NURSING CURRICULUM OVERVIEW
The nursing curriculum is currently based on the Nursing Process and the Roy Adaptation Model. The Nursing Process provides the framework for the application of the Roy Adaptation Model. The Roy Adaptation Model for Nursing was adopted by the Cerritos College nursing faculty in 1981. Currently, the program utilizes essential elements of the Roy Model to describe our beliefs about man, the environment, health and illness and to design the goals of nursing care and to organize the collection of assessment data related to the patient’s health status.
Cerritos College faculty use the Educational Competencies for Graduates of Associate Degree Nursing Programs, as identified by the National Council of Associate Degree Nursing Competencies Task Force in 2000, as the reference to guide and to structure curriculum development, define and level competencies within the Major Requirements and to identify competencies expected at graduation. There are five steps to the Nursing Process: assessment, diagnosis, planning, implementation and evaluation. The Cerritos College nursing student utilizes the Roy Model to collect and organize patient data during the assessment stage of the Nursing Process.
The Roy Adaptation Model views the person/patient/client as a biopsychosocial being in constant interaction with the environment. As an adaptive organism, the person copes with changes in the internal and external environments. In this model, the person is also perceived as having four adaptive modes that identify patient behavior in response to illness or wellness. Behavior is assessed in each of the four modes: the Physiologic Mode, Self-Concept Mode, Role Function Mode and Interdependence Mode. The latter three modes are referred to as the Psychosocial Mode. The underlying needs of the Physiologic Mode is physiological integrity. Components/Concepts of this mode are: Oxygenation, Nutrition, Elimination, Activity and Rest, Protection, Senses, Fluid and Electrolytes, Neurological Function, and Endocrine Function. The curriculum addresses normal (adaptive/effective) and abnormal (maladaptive/ineffective) behaviors in each of these Physiologic Mode components, including wellness and disease prevention elements along with disease processes. The goal of nursing, as expressed in the Roy Adaptation Model, is to promote adaptation. Once a comprehensive, holistic assessment is completed, the nurse identifies actual and potential health alternations and designs a nursing diagnosis. A plan to treat the nursing diagnosis is developed by establishing patient outcomes which are measurable and based on patient behaviors. Nursing interventions are formulated and implemented so that the outcomes can be accomplished. The nursing plan of care is aligned with the medical plan of care. Evaluation of effectiveness of the plan is determined by whether the outcomes have or have not been achieved. If outcomes have not been met, reassessment occurs to determine whether outcomes and/or interventions must be modified.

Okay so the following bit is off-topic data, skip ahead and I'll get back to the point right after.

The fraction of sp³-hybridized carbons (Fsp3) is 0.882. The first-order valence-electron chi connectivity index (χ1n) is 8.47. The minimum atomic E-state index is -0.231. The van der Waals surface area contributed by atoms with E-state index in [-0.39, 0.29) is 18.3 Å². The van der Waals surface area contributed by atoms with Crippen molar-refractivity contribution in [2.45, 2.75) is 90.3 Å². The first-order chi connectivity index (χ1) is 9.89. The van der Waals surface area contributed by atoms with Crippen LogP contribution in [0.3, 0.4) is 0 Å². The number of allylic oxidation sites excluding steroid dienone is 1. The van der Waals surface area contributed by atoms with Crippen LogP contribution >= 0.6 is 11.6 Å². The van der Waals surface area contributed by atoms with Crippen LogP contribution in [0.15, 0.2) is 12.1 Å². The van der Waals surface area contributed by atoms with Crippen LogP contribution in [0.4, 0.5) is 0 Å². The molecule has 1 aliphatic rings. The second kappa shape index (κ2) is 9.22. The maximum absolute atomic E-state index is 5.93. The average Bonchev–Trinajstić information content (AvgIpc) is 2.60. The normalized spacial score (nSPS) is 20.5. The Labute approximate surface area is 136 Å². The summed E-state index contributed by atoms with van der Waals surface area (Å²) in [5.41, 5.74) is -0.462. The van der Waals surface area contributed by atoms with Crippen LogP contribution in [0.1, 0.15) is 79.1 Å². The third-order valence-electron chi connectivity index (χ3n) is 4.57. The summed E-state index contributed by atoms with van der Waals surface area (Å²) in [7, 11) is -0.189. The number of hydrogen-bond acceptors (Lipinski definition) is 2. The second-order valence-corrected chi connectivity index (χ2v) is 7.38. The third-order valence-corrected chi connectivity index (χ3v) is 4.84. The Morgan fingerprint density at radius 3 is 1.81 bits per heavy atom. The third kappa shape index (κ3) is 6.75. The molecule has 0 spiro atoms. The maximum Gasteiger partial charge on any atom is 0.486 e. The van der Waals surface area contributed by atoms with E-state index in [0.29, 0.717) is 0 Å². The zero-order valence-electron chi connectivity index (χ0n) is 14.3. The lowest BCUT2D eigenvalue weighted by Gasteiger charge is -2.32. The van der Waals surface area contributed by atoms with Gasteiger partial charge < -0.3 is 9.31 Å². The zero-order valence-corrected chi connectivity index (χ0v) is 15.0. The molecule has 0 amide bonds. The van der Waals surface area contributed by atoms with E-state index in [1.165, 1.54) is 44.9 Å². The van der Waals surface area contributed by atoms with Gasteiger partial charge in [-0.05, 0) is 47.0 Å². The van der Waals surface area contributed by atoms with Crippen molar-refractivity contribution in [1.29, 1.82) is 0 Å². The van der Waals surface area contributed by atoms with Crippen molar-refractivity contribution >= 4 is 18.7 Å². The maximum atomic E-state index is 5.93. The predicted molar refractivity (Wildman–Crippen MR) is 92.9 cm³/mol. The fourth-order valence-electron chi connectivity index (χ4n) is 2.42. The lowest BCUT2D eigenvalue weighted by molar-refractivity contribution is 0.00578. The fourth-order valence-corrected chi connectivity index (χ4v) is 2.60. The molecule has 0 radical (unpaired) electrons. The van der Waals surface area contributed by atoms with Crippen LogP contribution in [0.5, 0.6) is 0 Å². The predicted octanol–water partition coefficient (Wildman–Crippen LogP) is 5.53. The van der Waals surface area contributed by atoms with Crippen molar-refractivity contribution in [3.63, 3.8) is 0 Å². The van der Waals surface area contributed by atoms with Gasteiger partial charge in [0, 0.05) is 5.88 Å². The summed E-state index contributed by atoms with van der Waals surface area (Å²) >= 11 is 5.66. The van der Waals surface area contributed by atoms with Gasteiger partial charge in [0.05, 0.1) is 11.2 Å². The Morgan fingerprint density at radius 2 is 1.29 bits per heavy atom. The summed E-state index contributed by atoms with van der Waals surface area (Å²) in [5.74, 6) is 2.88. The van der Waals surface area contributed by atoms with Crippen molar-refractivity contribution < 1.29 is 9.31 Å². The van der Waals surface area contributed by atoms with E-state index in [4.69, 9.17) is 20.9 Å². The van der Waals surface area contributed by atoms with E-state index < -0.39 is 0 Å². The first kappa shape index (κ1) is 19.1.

To develop the cognitive, psychomotor and affective abilities necessary to function as a competent caregiver, the nursing student gains knowledge in nursing concepts, principles, processes, and skills. To support acquisition of this knowledge, the Cerritos College curriculum includes understanding of health, acute and chronic health deviations, nutrition, pharmacology, communication, human development, teaching-learning principles, current technology, humanities, and biological, social and behavioral sciences. Anatomy, physiology, microbiology, and English are prerequisite to the core nursing courses.
MAJOR CURRICULUM REVISION:
The Nursing Program is currently enduring a major Curriculum Revision centered on Concept Based Learning and Clinical Judgment Model. A concept-based curriculum embraces core curriculum concepts that are centered on biophysical and psychosocial foundations, professional nursing concepts, health care system concepts, Quality Safety Education for Nurses (QSEN) standards, and National Patient Safety Goals. During the course of study, students focus on key, prevalent exemplars of these concepts and delve into their interconnected relationships. Students learn to recognize significant features of a condition and begin to apply what they have learned to a variety of clinical situations. Concept based curriculum challenges students to think more critically, apply prior and current knowledge and experiences, identify patterns across concepts, draw on conceptual significance and relevance, and transfer concepts from one patient’s bedside to the next. By doing this, the student will facilitate early identification of risk potential to patients and will take active measures to reduce these risks, improving patient outcomes. This revised curriculum is moving through approval process and will be implemented in FALL 2024.
Updated July 2023